# Optimal trajectory

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A curve in an -dimensional space of variables along which a point , whose motion is determined by the vector differential equation (1)

is transferred from its original position (2)

to a final position (3)

under the influence of an optimal control which minimizes a given functional (4)

The choice of an optimal control is subject to the restriction (5)

where is a closed set of permissible controls, . The initial and final moments of time and are assumed to be fixed and free, respectively.

An optimal trajectory is defined in the same way for variational problems of a more general type than (1)–(5), for example, for problems with movable end-points and with constraints on the phase coordinates. For methods of tracing optimal trajectories, see Variational calculus, numerical methods of.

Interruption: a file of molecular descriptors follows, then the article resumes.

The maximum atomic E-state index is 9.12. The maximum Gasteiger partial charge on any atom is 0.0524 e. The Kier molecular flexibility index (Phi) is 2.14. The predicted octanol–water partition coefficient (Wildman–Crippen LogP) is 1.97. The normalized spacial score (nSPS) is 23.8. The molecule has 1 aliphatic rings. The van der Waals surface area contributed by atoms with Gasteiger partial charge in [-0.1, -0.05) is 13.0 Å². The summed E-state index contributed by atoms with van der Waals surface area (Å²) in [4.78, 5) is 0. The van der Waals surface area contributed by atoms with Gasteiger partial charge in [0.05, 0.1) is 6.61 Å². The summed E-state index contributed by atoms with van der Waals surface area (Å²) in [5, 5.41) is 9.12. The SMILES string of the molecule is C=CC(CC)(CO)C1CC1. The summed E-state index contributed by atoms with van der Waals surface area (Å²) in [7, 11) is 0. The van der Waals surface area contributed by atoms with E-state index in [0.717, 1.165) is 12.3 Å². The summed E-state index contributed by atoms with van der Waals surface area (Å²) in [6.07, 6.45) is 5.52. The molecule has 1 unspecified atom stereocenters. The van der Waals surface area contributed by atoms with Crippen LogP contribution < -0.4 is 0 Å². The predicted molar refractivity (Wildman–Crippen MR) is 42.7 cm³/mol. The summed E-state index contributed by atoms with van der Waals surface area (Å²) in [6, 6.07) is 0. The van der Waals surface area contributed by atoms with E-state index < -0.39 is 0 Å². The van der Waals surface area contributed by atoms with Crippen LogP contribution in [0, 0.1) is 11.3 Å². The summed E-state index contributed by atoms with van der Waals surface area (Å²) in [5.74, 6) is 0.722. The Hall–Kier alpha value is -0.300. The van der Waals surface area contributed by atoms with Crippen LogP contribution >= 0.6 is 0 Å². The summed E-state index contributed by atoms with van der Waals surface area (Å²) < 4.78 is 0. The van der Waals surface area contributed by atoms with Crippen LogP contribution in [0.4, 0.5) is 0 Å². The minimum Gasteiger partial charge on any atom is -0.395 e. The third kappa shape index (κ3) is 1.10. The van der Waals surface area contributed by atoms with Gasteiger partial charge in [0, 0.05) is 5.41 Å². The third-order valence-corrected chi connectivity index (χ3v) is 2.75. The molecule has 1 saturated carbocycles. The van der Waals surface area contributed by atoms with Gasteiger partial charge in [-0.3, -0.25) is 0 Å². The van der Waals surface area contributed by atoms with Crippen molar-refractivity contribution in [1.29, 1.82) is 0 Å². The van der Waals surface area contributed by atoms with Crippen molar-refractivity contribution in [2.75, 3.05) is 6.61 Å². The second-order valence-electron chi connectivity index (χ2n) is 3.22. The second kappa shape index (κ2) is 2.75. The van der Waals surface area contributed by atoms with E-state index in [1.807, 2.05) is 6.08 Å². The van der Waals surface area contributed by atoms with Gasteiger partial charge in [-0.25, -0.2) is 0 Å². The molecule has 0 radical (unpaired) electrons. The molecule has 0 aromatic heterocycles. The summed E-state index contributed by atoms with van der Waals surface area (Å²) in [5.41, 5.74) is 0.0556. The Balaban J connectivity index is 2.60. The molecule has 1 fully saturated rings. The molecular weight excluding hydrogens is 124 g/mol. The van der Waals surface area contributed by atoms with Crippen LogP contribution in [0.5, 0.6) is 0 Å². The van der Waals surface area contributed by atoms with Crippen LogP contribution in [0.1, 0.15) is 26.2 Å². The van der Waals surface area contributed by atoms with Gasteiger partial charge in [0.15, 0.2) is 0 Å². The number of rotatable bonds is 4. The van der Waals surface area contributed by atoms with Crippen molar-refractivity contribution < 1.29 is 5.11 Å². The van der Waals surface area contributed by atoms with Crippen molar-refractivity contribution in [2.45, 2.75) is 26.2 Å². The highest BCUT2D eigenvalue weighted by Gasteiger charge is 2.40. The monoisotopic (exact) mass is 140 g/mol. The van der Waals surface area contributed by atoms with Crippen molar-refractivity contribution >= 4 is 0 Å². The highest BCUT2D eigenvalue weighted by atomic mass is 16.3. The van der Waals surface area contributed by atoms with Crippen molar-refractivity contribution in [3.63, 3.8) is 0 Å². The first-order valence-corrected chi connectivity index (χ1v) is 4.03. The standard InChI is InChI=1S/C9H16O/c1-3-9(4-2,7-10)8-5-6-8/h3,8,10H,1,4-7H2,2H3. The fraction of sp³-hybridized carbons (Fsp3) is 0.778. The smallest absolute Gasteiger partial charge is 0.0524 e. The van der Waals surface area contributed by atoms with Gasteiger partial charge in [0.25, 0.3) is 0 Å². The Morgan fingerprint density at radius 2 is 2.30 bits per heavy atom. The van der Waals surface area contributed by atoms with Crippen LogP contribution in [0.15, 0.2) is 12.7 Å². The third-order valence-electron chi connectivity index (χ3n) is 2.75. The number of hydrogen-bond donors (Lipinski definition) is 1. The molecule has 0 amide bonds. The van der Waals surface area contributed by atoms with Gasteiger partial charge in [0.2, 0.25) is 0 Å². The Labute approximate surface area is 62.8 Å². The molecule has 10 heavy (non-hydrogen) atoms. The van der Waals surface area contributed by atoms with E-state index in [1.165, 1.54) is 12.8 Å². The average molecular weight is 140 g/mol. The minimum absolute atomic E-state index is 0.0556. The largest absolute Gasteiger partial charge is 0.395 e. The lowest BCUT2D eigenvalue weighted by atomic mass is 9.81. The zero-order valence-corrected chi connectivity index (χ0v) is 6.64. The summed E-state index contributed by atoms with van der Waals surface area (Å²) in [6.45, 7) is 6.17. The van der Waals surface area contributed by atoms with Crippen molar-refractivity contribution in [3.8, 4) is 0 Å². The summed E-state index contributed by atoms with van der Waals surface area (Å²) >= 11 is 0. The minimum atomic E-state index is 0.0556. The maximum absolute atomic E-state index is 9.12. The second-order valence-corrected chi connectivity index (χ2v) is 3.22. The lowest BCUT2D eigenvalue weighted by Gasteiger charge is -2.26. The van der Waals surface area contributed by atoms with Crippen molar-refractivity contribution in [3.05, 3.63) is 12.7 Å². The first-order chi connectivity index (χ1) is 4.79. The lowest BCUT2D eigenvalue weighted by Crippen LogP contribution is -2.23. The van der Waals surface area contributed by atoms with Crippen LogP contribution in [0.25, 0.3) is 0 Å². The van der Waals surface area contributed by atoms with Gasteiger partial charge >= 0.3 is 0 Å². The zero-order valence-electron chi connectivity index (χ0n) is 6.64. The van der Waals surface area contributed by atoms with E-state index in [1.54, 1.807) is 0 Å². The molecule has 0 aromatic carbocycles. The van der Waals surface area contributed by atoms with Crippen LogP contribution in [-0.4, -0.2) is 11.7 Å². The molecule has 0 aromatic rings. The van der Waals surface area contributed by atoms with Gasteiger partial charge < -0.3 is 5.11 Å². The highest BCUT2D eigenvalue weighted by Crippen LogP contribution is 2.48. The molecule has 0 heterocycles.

For autonomous problems, in which the functions , do not explicitly depend on the time : the concept of a phase optimal trajectory proves to be more apt for the theory and its applications. A phase optimal trajectory is the projection of an optimal trajectory onto the -dimensional subspace of phase variables . For autonomous problems, a phase trajectory does not depend on the choice of the initial moment of time .

Research into the set of phase optimal trajectories which transfer the system from an arbitrary initial position to a given final position (or from a given initial position to an arbitrary final one) enables one to answer many qualitative questions arising from the variational problem being considered. The formation of the set of phase optimal trajectories is a compulsory step in the construction of a synthesis of an optimal feedback control which ensures a movement along an optimal trajectory at any point in the phase space.

How to Cite This Entry:
Optimal trajectory. Encyclopedia of Mathematics. URL: http://encyclopediaofmath.org/index.php?title=Optimal_trajectory&oldid=13714
This article was adapted from an original article by I.B. Vapnyarskii (originator), which appeared in Encyclopedia of Mathematics - ISBN 1402006098. See original article